Volume 1, Issue 3 March 2002
MANNERS: WHERE HAVE THEY GONE?
Remember when we were growing up, we were constantly told to “mind our manners”. We were taught to “be nice”. We were taught to say please and thank you. We were taught to share our toys. Then BANG!!! Something happens….we grow up.
Good manners translate into simply being nice. We should be looking out for others and being considerate of how we treat them. How many of you take the time to be nice? How many of you actually remember how to be nice?
When was the last time you complimented someone else for doing something nice?
How long has it been since you sent someone a thank you card?
It costs very little to be nice, yet the pay back is tremendous. Remember when I shared with you that my research told me that most people simply wanted to be celebrated and validated, and that most relationships falter because of a perceived attitude of indifference. When you are nice to others, they will in turn celebrate you and validation is what makes us happy.
In looking at the essence of good manners, it seems to me that people who possess good manners are people who understand how they affect others.
Offer your seat to someone who could use it.
Send a thank you card to someone who does right by you.
Send a friendship card to someone who needs it.
Let someone in line.
Hold the door open for someone who needs help.
Smile everyday at everyone.
Leave a penny in the “take a penny tray”.
Make sure you park between the lines.
Don’t park in the handicapped spot, even if it is only for a moment.
Place the stick on the conveyor at the grocery store so the person behind you can put their groceries down.
Make sure you yell “fore” if your golf ball goes astray.
Take a plastic bag with you when you walk your dog.
Bring your dog inside when you hear the barking.
Don’t drive in the passing lane, move to the right and allow others to pass (by the way, that is the law).
If you have any other “be nice” things…let us know and we will publish them.
Last month in my example of the hockey dad manslaughter case, I talked about using The Cooperative Action Model and how to walk away from a potentially toxic situation. One of our readers, Andy Mayer wrote this, “...you didn’t mention how the dad/child is supposed to handle being called a “sissy” by the other fathers and children by calling in the league. I know that you shouldn’t worry what other people think, but peer pressure is huge and as a child it can really effect your life. Your answer would be great to here.”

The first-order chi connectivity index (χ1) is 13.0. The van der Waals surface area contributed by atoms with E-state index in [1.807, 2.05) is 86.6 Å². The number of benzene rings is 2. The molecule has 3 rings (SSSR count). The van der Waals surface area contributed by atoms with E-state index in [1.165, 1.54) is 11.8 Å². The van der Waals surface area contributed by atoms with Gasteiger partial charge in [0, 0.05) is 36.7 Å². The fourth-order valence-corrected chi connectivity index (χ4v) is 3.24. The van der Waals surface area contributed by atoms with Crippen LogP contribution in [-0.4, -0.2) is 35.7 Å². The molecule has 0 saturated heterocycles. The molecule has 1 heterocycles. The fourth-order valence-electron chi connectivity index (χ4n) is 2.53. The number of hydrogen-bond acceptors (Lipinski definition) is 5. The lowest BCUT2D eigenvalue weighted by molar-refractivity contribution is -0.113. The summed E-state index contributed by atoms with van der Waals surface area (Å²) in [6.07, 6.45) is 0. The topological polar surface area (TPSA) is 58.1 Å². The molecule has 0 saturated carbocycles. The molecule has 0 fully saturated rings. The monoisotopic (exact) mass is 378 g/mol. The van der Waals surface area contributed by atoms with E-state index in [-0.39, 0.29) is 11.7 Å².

Well, Andy you bring up a good point and one that I am sure hits home to many of us. Peer pressure is sometimes really difficult to handle. But I found that those who bow to peer pressure and the concept of fitting in, (no matter what the price) are people who are searching for an identity. These are people who have not been validated just for being themselves.
This is where The Cooperative Action Model comes in. If we are nice to everyone and do our best to celebrate and validate others, then there will be less need to be searching for an identity because we will have been accepted as who we are.
Also keep in mind that the people who will tease others or call them a sissy are the ones with the problem and I would class them as 2%ers. Now do we want to live our lives for the 2% and their narrow life view.
I cannot empower others to stand up to peer pressure, that has to come within, but I do know that if a person is celebrated and validated for who they are by their parents, family and friends, they are less likely to bow to peer pressure.
Follow the model and peer pressure cannot adversely affect you, because you will have created your own identity and people will actually follow you. This is because you will be seen as a leader who is confident. A leader who knows who they are and what they need. A leader who does not have to have others tell him or her how to act, how to dress and who he or she can be friends with.
Remember that if you don’t empower the bully, there will be no sissy.
I hope that answers your question Andy…and thanks for the feedback.
“Be the person you were meant to be. NOT who others think you should be.”
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